Exercise 3.4.6. Given the matrix

find entries for the third column such that is orthogonal. How much freedom do you have to choose the entries? Finally, verify that both the columns and rows are orthonormal.

Answer: In order for to be orthogonal all three of its rows must be orthonormal, with length of 1. We start with the vector forming the first row of . For its length to be 1 the square of the last entry of the first row must be equal to

so that the entry itself would be .

Similarly the square of the last entry of the second row must be

so that the entry itself would be .

Finally, the square of the last entry of the third row must be

so that the entry itself would be .

We have two possible choices for the last entry of the first row, and . Suppose that we choose . Since the first row and the second row are supposed to be orthogonal, we must choose for the last entry of the second row, so that the dot product of the two rows is zero:

We must then choose for the last entry in the third row, so that the dot product of the first row and the third row is zero:

and the dot product of the second and third rows is zero:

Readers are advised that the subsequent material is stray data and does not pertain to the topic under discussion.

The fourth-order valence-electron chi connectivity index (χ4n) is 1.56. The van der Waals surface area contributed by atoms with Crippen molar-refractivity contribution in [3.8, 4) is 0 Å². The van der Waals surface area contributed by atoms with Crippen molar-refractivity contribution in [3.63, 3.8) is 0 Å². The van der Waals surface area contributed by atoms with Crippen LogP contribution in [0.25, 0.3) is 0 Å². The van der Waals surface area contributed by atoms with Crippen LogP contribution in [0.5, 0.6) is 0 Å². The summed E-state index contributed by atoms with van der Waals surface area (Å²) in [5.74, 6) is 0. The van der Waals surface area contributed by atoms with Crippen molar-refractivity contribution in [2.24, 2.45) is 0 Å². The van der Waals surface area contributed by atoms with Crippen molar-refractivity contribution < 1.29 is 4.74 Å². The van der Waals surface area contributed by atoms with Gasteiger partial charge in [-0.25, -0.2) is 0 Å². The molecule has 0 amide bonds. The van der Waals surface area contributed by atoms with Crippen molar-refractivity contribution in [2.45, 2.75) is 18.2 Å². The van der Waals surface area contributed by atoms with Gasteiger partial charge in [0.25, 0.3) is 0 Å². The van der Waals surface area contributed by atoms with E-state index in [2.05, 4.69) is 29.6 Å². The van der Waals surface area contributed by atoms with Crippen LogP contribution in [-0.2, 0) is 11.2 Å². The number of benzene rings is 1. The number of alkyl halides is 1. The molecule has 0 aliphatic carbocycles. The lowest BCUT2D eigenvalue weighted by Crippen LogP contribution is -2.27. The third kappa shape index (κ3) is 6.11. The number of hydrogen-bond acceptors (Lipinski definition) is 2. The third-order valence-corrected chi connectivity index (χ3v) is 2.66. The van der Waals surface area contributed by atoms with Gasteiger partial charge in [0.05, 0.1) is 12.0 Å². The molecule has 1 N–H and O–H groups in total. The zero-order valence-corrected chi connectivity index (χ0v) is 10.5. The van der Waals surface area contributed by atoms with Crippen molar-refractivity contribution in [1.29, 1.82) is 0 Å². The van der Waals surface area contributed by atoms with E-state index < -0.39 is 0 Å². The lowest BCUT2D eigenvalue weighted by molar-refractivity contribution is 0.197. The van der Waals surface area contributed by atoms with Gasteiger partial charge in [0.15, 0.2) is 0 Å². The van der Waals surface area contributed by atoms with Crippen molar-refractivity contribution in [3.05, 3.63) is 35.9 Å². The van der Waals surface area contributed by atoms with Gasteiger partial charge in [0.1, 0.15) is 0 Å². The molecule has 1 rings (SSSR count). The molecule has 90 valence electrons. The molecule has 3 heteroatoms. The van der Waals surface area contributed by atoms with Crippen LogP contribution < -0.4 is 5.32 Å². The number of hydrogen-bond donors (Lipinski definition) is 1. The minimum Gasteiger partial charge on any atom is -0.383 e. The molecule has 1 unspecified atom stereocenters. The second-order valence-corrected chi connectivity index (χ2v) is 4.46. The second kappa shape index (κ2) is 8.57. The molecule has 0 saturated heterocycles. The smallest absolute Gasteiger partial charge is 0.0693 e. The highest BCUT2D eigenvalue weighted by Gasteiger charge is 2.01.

The resulting value for the matrix is

The dot product of the first column with itself is

The dot product of the second column with itself is

The dot product of the third column with itself is

Thus all three columns have length 1.

We also have the dot product of the first and second columns as zero:

the dot product of the first and third columns as zero:

and the dot product of the second and third columns as zero:

Since all three rows are orthonormal (by construction) and all three columns are orthonormal, the matrix is an orthogonal matrix.

Recall that we originally had two choices for the last entry of the first row. If we instead choose for the last entry in the first row, we must choose for the last entry of the second row and for the last entry in the third row, so that

Verifying that this alternative value for is an orthogonal matrix is left as an exercise for the reader.

NOTE: This continues a series of posts containing worked out exercises from the (out of print) book Linear Algebra and Its Applications, Third Edition by Gilbert Strang.

If you find these posts useful I encourage you to also check out the more current Linear Algebra and Its Applications, Fourth Edition, Dr Strang’s introductory textbook Introduction to Linear Algebra, Fifth Edition and the accompanying free online course, and Dr Strang’s other books.

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